Carrie was looking for life, not love, when she turned to the Barnes-Jewish Hospital lung transplant program. But she found both.
Carrie and her husband, Gary, were both diagnosed with cystic fibrosis as infants. They met through the Barnes-Jewish Hospital mentor program when Carrie was placed on the lung transplant waiting list in March 2004. Gary had a double lung transplant in April 2002.
Carrie, now 28, was an active child who played volleyball and ran track. She started getting upper respiratory infections during her senior year of high school. She often was sick in college, and was hospitalized for the first time with an infection her sophomore year.
By her senior year, infections were becoming more frequent — she had to fax her senior final exams from the hospital and couldn't attend her college graduation.
Unhappy with the care she was receiving at another hospital, Carrie and her family turned to the Barnes-Jewish lung transplant program in April 2003. Barnes-Jewish Hospital and Washington University School of Medicine have one of the pre-eminent lung transplant programs in the world. Carrie says the difference was "night and day."
"Everyone was friendly, and everything was so well run," she says. "Everything you need is at the Center for Advanced Medicine, and it's convenient from the time you pull into the parking garage. I felt like I would be well taken care of. My husband had the same experience."
Carrie's social worker matched Carrie with Gary Gobble through the mentor program. People who have already had a lung transplant meet with patients on the waiting list and offer information and support. "She said she had the perfect mentor for me," Carrie says. "We're both accountants, single, independent, sarcastic and like to joke."
Gary has been healthy since his lung transplant four years ago. "He was very open and honest with me about the transplant process," Carrie says.
Their relationship developed into a friendship, and Gary was with Carrie on Nov. 6, 2004, when she received the call that donor lungs were available.
"We were watching 'Shrek 2,' and when it was over, we started talking about my transplant," Carrie says. "The phone rang at 10:45 p.m., and it was Barnes-Jewish saying they had potential lungs.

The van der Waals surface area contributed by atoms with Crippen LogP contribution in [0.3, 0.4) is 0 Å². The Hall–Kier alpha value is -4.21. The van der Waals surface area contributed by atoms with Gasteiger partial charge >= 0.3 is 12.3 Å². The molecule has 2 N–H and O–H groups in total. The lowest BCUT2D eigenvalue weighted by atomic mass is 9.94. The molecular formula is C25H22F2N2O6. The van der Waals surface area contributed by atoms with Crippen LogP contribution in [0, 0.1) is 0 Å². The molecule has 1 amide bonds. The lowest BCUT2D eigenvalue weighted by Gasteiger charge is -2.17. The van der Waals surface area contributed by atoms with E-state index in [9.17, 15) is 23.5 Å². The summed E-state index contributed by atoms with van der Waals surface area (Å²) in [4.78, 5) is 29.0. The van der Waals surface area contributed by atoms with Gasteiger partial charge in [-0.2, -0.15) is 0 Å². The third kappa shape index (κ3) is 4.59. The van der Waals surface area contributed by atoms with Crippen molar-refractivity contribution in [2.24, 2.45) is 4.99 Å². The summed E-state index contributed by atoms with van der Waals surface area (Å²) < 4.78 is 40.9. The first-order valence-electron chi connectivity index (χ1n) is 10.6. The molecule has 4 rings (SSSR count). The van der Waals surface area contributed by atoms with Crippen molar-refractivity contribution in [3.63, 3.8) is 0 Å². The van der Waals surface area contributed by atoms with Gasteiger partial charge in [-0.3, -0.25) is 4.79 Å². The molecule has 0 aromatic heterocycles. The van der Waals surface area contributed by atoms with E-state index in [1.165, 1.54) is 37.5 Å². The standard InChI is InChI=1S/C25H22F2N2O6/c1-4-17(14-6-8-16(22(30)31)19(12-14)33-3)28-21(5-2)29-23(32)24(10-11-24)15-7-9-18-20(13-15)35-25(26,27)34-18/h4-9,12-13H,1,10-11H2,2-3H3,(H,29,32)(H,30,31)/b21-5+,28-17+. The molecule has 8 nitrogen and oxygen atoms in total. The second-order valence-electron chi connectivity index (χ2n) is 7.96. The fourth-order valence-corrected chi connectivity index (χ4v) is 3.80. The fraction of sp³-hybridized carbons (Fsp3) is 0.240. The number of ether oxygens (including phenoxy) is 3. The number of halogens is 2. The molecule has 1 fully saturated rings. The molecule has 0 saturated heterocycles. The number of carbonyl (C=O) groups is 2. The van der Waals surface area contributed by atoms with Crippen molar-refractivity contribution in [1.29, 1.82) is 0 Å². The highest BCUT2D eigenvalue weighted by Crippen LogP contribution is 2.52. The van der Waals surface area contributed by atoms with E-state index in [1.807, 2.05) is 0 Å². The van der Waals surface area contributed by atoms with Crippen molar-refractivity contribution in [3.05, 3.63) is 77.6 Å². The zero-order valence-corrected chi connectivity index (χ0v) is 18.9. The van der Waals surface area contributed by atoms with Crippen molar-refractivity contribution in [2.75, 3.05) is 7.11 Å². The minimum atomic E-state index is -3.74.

"Everything fell into place. My parents, who were supposed to be gone for the night, came home early, right after the phone call," she says. "Every light on the way to the hospital was green."
Carrie arrived at the hospital at midnight and was transplanted at 10:15 a.m. Nov. 7. She went home nine days later.
Three days later, Carrie and Gary began dating. They got engaged on Carrie's birthday. They married Nov. 19, 2005, one year to the day they started dating.
It's been a rough road for Carrie. She's experienced some rejection and resistant infections. She also had heart attacks in March 2005 from all the medication, but her heart is now healthy.
Despite her struggles, Carrie says the transplant was worth it. "It's tough, and sometimes I get down," she says. "But I wouldn't change anything. I got to fall in love and get married. I can watch my niece grow up, and I'm going to be an aunt again."
Carrie has been in touch with her donor family. "He was 19 years old, and his family is happy that his life got to continue on in some way," she says. "A lot of transplant patients say that their donor families feel better that a gift came out of their loved one's death."
Carrie now mentors transplant patients and cystic fibrosis patients at St. Louis Children's Hospital who are transitioning their care to Barnes-Jewish. "I feel that it's really important to share my experiences," she says.
Carrie has a heartfelt message for donor families. "I'm here breathing, enjoying sunrises and sunsets, and being married. None of this would have happened without my donor and his family."